Uncle Barnabus was kind enough to send along Charles McGrath’s witty New York Times article, If the Door Creaks, Don’t Go In through the post. Of course, being a netizen from way back when, I did not have the heart to tell him that he really did not need to clip out the actual article and mail it. Using sharp scissors can be very therapeutic, though. Nothing like a good sharp blade snipping, ripping, and tearing through something to get the blood going in the morning, I always say. A quick web search brought up the article so that we can all share in its life-saving tips garnered from the current spate of snuff horror diversions packing us all into the nearest megagoogaplex cinema.
Of course, these tips would seem to be mere common sense, but these days, you never can tell. The more paranoid you are, the safer you are: that is my motto. Anyone who takes a dirt road detour, leaving the safety of good solid pavement beneath their wheels, well, what more can be said? Especially when that person listens to a toothless, unwashed, gas station attendant hiding Gucci bags filled with swag and expensive electronics in his unkempt excuse for living quarters.
While Mr. McGrath uses these life-saving tips to start a riff on the extreme graphic violence prevalent in the most recent depictions of human depravity on screen, courtesy of Lionsgate Films, he does make other important observations which are not that important to discuss here. You will just have to read his article.
Instead, let’s look a little deeper into those life-saving tips, shall we? A quick search on the web brings up a plethora of helpful advice for the savvy individual that wants to keep his or her body parts. The Horror Movie Character Survival Tips covers most of the basics, including not looking under beds, no going into the basement when the power cuts out, and be very wary of transvestite doctors that sing and look like Tim Curry.
It is important to know the strengths and weaknesses of your potential killer, sadistic torturer, alien parasite, mutated freak and mobile flesh-eating dead, so perhaps a studious reading of The Horror Movie Survival Guide and A Field Guide to Monsters would help increase your odds of survival. A good psychology book would also be beneficial, since in most of today’s horror movies you are dealing with clever psychopaths and anti-social types.
“What are you doing?” interrupted Zombos.
“I am writing a blog on horror movie victim survival tips,” I said.
“Yes, I can see that. I meant, what are you doing writing about survival tips? If the addle-brained teenagers and loopy backpackers and clueless officials survive, where’s the horror? Horror films exist to make fun of the unfortunate and dull-witted. Ha ha, you’re dead, I’m not — that sort of thing. Some cattle needs to be slaughtered you know, so that we can eat. So…some people must always be tortured and put to death in gruesome and ever-increasingly sicko ways to make us feel better that we are not about to be pickled in a jar like them. Really, for a supposed horror fan, I don’t know where your head is at sometimes,” he said, walking off.
Zombos was right! What was I thinking? We need victims to look under beds in the dead of night, without flashlights, in haunted houses, and to read, out loud, spells from human skin-clad tomes that use flattened eyeballs for bookmarks, and to knock on the doors of dilapidated houses when the gas tank runs dry on desolate roads.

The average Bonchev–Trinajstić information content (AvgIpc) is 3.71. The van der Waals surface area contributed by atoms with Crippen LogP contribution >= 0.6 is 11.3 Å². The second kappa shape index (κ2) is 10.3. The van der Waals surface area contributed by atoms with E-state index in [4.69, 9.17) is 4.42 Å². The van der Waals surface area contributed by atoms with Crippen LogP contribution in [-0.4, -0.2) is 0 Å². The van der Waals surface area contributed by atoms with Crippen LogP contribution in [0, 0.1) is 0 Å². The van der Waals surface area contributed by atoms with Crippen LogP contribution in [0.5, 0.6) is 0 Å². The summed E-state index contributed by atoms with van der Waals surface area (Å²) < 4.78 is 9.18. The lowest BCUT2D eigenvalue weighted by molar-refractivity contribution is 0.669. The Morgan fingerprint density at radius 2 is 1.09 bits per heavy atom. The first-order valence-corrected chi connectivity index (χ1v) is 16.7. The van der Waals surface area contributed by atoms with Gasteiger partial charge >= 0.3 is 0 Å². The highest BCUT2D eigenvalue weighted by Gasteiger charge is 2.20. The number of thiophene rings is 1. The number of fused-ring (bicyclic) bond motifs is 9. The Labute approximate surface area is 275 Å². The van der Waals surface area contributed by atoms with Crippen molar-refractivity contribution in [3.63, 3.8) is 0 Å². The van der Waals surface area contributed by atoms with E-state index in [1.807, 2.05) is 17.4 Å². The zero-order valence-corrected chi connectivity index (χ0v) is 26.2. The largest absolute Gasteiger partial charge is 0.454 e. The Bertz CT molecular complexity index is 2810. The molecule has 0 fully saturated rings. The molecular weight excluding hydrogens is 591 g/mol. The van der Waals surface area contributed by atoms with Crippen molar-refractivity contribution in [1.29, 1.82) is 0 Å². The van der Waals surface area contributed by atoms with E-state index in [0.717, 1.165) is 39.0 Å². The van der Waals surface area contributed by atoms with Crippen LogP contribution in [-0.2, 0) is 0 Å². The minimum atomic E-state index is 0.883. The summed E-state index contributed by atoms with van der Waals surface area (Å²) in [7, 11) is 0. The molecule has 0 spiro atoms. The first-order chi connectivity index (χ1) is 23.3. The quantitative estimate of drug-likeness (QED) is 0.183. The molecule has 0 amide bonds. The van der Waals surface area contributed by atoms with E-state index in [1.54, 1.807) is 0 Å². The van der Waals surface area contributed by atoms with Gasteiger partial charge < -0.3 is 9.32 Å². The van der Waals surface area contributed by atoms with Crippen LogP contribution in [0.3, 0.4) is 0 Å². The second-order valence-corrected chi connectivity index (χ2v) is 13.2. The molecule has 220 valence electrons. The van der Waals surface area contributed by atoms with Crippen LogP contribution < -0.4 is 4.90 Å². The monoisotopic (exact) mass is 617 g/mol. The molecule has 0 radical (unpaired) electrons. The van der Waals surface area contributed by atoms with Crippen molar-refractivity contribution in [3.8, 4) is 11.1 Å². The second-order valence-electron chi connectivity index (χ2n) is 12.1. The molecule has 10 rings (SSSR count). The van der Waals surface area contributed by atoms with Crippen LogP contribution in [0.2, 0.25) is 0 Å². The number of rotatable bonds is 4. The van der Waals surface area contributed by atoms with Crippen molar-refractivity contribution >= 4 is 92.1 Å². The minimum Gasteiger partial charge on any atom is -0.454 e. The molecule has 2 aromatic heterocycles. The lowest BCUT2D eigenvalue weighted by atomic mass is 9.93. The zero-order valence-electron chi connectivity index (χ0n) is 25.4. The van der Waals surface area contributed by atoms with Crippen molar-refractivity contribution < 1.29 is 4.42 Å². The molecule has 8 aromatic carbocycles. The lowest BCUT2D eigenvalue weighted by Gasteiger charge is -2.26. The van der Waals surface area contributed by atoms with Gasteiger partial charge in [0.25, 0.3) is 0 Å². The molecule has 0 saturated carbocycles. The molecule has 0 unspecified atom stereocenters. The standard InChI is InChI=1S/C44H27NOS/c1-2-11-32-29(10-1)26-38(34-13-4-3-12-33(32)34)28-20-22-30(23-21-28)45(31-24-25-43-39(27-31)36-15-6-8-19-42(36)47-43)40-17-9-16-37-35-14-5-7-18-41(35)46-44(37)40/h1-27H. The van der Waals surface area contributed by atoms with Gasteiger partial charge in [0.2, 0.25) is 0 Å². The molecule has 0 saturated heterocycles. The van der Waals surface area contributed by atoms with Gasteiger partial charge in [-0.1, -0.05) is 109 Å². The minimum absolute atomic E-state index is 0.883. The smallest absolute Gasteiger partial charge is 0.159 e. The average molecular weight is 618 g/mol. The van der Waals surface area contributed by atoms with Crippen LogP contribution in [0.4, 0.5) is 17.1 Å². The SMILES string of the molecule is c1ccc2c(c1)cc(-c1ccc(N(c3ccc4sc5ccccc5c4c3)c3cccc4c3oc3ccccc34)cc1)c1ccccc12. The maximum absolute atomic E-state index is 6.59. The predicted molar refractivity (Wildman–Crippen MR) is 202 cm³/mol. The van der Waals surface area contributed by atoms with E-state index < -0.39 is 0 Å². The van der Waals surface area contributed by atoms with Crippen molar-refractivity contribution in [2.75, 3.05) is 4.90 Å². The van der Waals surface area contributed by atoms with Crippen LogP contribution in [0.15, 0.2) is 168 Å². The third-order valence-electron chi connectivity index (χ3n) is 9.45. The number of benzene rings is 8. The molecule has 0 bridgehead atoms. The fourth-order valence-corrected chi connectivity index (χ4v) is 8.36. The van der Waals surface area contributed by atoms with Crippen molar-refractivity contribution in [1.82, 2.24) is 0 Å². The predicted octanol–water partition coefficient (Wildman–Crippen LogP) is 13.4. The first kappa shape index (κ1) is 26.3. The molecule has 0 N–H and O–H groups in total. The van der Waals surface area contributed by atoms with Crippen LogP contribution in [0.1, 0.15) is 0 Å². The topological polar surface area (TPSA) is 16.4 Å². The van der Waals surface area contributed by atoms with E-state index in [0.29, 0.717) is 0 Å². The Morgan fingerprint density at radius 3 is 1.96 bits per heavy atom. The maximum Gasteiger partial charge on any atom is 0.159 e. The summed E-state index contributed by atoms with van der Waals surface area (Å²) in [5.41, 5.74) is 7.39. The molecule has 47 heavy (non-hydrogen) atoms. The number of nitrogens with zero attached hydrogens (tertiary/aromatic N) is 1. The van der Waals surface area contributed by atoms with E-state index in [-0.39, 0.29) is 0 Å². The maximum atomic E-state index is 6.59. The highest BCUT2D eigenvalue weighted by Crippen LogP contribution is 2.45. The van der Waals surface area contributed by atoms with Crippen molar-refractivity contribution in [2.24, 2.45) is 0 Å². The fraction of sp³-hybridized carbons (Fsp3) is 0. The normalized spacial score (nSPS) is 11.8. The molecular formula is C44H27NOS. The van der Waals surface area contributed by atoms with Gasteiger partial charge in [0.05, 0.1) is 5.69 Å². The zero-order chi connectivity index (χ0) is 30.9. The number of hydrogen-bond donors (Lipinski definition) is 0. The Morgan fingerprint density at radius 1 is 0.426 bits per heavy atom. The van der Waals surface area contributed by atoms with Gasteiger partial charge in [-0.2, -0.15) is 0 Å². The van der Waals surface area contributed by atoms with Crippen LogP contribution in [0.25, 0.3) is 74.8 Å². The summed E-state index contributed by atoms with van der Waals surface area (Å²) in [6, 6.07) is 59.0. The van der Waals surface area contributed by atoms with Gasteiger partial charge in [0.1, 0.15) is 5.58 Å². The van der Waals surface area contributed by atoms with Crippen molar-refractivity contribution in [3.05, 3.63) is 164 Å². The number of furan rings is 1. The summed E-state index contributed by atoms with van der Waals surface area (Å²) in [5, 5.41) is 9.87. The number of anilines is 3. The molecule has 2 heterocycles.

Instead of survival tips, I should be writing my list of non-survival tips. Let’s see, what are my top ten horror movie victim non-survival tips?
- Always take a stranger’s advice, especially where to sleep and which unpaved road to take while you are on vacation.
- After killing the monster/serial-killer/mutated freak, etc., make sure to walk up to the prostrate body within arm’s reach, and bend real close to its face to see if it’s still breathing. And make sure to expose your neck for that obligatory spray of blood when the knife, saw, razor, claw, etc. slices you like a melon from ear to ear. And after getting your neck ripped open, make sure to stand up, dance around, and spray blood all over your screaming friends before you die. (Addendum: also make sure to look over the window sill after pushing any hulking, eye-plucking, hook-carrying, psycho butcher over same instead of running like hell out of the hotel.)
- Never pass up a dare, especially when it involves creepy lakes, haunted houses, sleeping on freshly dug graves, and venturing into dark caves without your spelunking gear or adequate lighting.
- There is safety in numbers; but this is a horror movie so we can’t have that. Make sure to split up when danger is most at hand, and especially when searching for someone who is missing precisely because he or she decided to go it alone in the first place.
- Don’t carry/charge your cell phone, and don’t carry spare batteries. Even if the movie budget allows it.
- When a meteor lands nearby, make sure to find it, and poke any gooey glowing stuff really good with a short stick.
- When running away from danger, scream a lot and trip over your own feet often. Then get up when the creature, psycho, mutated-carrot thing, blob, or mobile flesh-eating dead person gets close enough to touch you. Better yet, just stand there screaming, especially when the thing out to get you is over ten feet away. It makes it more suspenseful for the audience.
- Learn Japanese.
- Leave the door unlocked while you take a bath/shower in totally unfamiliar surroundings, especially decrepit, deserted hotels with no clean towels. (Note: And go skinny dipping in creepy deserted lakes, too. Those are the money shots.)
- If the door creaks, don’t go in first. The first person to go in gets it fast. It’s always the next person that follows that suffers the longest. Also, that spray of blood and gore that splashes on the next person or persons is always a crowd pleaser.
There. That's better.